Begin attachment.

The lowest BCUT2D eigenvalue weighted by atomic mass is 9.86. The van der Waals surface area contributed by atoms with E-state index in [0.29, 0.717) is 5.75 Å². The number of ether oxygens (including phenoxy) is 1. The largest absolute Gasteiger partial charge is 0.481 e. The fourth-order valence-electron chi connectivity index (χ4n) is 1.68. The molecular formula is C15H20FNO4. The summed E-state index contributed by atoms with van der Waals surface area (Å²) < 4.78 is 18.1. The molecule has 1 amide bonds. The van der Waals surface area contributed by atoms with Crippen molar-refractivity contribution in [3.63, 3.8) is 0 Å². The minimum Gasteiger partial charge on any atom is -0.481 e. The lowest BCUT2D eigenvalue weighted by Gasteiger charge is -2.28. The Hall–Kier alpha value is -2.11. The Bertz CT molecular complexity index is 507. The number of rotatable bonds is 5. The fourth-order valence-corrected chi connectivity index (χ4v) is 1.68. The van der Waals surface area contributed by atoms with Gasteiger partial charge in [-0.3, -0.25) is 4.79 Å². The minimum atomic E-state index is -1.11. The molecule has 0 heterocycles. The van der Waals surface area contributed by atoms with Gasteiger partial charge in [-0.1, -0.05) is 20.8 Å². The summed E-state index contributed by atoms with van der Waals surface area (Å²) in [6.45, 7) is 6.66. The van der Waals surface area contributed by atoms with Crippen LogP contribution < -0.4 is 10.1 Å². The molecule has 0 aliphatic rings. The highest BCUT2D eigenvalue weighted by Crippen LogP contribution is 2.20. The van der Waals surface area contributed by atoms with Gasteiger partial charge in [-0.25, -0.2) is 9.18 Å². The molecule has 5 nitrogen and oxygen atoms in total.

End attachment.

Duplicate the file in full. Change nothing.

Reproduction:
The lowest BCUT2D eigenvalue weighted by atomic mass is 9.86. The van der Waals surface area contributed by atoms with E-state index in [0.29, 0.717) is 5.75 Å². The number of ether oxygens (including phenoxy) is 1. The largest absolute Gasteiger partial charge is 0.481 e. The fourth-order valence-electron chi connectivity index (χ4n) is 1.68. The molecular formula is C15H20FNO4. The summed E-state index contributed by atoms with van der Waals surface area (Å²) < 4.78 is 18.1. The molecule has 1 amide bonds. The van der Waals surface area contributed by atoms with Crippen molar-refractivity contribution in [3.63, 3.8) is 0 Å². The minimum Gasteiger partial charge on any atom is -0.481 e. The lowest BCUT2D eigenvalue weighted by Gasteiger charge is -2.28. The Hall–Kier alpha value is -2.11. The Bertz CT molecular complexity index is 507. The number of rotatable bonds is 5. The fourth-order valence-corrected chi connectivity index (χ4v) is 1.68. The van der Waals surface area contributed by atoms with Gasteiger partial charge in [-0.3, -0.25) is 4.79 Å². The minimum atomic E-state index is -1.11. The molecule has 0 heterocycles. The van der Waals surface area contributed by atoms with Gasteiger partial charge in [-0.1, -0.05) is 20.8 Å². The summed E-state index contributed by atoms with van der Waals surface area (Å²) in [6.45, 7) is 6.66. The van der Waals surface area contributed by atoms with Crippen LogP contribution < -0.4 is 10.1 Å². The molecule has 0 aliphatic rings. The highest BCUT2D eigenvalue weighted by Crippen LogP contribution is 2.20. The van der Waals surface area contributed by atoms with Gasteiger partial charge in [-0.25, -0.2) is 9.18 Å². The molecule has 5 nitrogen and oxygen atoms in total.